Monday, December 20, 2010

Joe Neal recounts news from annual Christmas bird count

It’s fun to walk around in the cold dark. We started Fayetteville’s CBC day, December 19, for owls. I had 18 layers, including 3 coats, and the 4 of us, all suited up, looked 2X our size and could have been penguins. We got the expected owls, then heard a sharp call in the dark that sounded like someone had stepped on a cat's tail. Was that a Long-eared Owl??? I stayed warm, but by mid-morning, with sun, I felt like I was wearing, or maybe cooking in, a crock pot. But, hey, it's the second half of December and who is complaining??? 
--Despite some last minute scrambling to get parties into our traditional sectors;
--Despite some unexpected stress & illness;
--Despite remarkably mild, warm, sunny, calm weather that makes it a joy to be outdoors, BUT can really put the proverbial chill on a CBC;
--Despite missing species we expect or least sometimes "get": bobwhite, cormorant, Horned Lark, etc;
--Despite needing to arrange things so someone else plays with the kids while mom goes birding--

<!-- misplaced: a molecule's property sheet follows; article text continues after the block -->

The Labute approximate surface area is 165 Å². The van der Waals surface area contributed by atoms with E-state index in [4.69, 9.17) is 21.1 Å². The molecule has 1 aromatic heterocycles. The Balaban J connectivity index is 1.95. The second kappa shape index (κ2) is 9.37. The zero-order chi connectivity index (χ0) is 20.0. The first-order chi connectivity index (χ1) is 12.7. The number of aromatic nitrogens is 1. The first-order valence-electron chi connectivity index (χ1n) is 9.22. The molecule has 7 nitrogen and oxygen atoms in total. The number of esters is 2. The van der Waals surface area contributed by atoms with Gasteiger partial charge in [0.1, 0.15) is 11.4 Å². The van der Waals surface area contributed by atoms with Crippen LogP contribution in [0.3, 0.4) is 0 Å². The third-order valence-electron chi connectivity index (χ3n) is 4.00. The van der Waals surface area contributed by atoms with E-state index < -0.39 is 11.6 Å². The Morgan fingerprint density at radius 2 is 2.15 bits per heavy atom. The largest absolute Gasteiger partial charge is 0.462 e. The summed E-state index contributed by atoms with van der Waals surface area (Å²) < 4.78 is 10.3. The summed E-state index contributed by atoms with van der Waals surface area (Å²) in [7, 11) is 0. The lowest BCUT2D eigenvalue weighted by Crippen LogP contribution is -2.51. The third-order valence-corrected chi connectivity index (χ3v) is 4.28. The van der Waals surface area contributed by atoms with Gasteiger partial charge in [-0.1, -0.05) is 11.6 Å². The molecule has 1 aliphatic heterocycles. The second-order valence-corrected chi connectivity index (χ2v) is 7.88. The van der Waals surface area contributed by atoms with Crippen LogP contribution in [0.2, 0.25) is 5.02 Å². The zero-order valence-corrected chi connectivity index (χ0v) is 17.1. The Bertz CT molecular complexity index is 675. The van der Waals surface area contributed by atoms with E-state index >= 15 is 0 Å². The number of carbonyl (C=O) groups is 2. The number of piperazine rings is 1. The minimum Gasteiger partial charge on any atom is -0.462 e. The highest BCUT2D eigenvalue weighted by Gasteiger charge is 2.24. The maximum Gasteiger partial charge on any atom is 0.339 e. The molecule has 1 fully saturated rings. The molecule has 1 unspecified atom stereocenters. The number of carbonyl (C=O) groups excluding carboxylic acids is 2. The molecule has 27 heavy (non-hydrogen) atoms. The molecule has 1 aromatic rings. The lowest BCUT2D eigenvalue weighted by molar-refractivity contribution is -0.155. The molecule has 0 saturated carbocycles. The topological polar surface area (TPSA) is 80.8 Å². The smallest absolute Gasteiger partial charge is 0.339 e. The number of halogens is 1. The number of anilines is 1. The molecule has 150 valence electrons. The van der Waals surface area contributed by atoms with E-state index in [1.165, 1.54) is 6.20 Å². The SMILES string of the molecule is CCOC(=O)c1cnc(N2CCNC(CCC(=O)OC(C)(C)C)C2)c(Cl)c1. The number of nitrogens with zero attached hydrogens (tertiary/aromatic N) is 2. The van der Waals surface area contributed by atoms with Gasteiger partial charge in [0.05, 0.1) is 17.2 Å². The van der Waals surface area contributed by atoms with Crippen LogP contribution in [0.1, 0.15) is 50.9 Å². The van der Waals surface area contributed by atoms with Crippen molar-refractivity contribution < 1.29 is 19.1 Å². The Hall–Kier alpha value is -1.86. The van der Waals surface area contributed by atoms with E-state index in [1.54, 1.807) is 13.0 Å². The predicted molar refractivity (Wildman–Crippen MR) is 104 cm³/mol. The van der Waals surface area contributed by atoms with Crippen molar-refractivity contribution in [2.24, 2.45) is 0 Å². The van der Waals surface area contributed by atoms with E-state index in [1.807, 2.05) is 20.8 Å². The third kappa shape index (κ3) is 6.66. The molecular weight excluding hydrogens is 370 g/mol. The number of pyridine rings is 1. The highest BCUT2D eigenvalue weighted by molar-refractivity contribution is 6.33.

We still crossed the magic 100 species threshhold; 102 it looks like this morning. Possibly a few Count Weeks birds more to come. This is a Great Result for our count. Thanks to Doug James and Elizabeth Adam for allowing us to use their home again for the tally.
Big stars of the day: Anna's Hummingbird still coming to the feeder at the home of Sara and Coy Bartlett; a very yellow Palm Warbler that Mike Mlodinow has been seeing since November; a female Red-breasted Merganser tallied by Joanie Patterson's group; a Grasshopper Sparrow seen by Andrew Scaboo and Brandon Schmidt and amazingly photographed by Andy; a fine, black-necked, unmistakable Eared Grebe tallied at Lake Fayetteville, and 3 Greater White-fronted Geese, happily for us, mixed with Canadas.
More big stars: all of you public-spirited folks who gave a long day to record and formally document the many earth treasures in our neck of the Ozarks. Thanks for the generosity, wit, intelligence, skill. 
So we had a great day with relatively balmy weather, providing no support for the oft-stated hypothesis "good weather equals bad birds" or "bad weather equals good birds." If my math is correct, next year we celebrate the 50th local count, which dates to 1961. We should maybe consider a big party, since 102 (+?) species will be hard to beat.

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